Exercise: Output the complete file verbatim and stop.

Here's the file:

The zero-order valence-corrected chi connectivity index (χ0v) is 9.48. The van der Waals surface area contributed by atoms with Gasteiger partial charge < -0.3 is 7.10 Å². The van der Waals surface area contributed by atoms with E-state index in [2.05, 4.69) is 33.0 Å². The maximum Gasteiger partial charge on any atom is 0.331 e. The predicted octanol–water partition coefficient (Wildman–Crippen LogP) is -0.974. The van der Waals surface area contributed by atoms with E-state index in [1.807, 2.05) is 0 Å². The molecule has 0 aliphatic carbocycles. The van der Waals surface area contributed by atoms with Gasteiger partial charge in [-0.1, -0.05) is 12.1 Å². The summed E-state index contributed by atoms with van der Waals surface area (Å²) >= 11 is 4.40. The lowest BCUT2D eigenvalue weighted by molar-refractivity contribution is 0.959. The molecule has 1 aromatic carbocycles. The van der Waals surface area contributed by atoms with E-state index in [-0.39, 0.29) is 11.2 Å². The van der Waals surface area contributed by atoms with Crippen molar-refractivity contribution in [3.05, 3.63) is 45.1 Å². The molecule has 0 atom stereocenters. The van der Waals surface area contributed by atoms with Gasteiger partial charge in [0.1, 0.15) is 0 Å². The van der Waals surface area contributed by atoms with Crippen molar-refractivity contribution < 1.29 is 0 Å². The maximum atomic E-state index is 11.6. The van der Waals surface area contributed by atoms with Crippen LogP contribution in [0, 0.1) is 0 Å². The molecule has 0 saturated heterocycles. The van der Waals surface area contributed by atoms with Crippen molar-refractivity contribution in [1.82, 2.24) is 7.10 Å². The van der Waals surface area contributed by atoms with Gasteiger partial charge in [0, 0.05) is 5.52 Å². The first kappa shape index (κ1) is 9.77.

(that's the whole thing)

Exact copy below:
The zero-order valence-corrected chi connectivity index (χ0v) is 9.48. The van der Waals surface area contributed by atoms with Gasteiger partial charge < -0.3 is 7.10 Å². The van der Waals surface area contributed by atoms with E-state index in [2.05, 4.69) is 33.0 Å². The maximum Gasteiger partial charge on any atom is 0.331 e. The predicted octanol–water partition coefficient (Wildman–Crippen LogP) is -0.974. The van der Waals surface area contributed by atoms with E-state index in [1.807, 2.05) is 0 Å². The molecule has 0 aliphatic carbocycles. The van der Waals surface area contributed by atoms with Gasteiger partial charge in [-0.1, -0.05) is 12.1 Å². The summed E-state index contributed by atoms with van der Waals surface area (Å²) >= 11 is 4.40. The lowest BCUT2D eigenvalue weighted by molar-refractivity contribution is 0.959. The molecule has 1 aromatic carbocycles. The van der Waals surface area contributed by atoms with E-state index in [-0.39, 0.29) is 11.2 Å². The van der Waals surface area contributed by atoms with Crippen molar-refractivity contribution in [3.05, 3.63) is 45.1 Å². The molecule has 0 atom stereocenters. The van der Waals surface area contributed by atoms with Gasteiger partial charge in [0.1, 0.15) is 0 Å². The van der Waals surface area contributed by atoms with Crippen molar-refractivity contribution < 1.29 is 0 Å². The maximum atomic E-state index is 11.6. The van der Waals surface area contributed by atoms with Crippen LogP contribution in [0, 0.1) is 0 Å². The molecule has 0 saturated heterocycles. The van der Waals surface area contributed by atoms with Crippen molar-refractivity contribution in [1.82, 2.24) is 7.10 Å². The van der Waals surface area contributed by atoms with Gasteiger partial charge in [0, 0.05) is 5.52 Å². The first kappa shape index (κ1) is 9.77.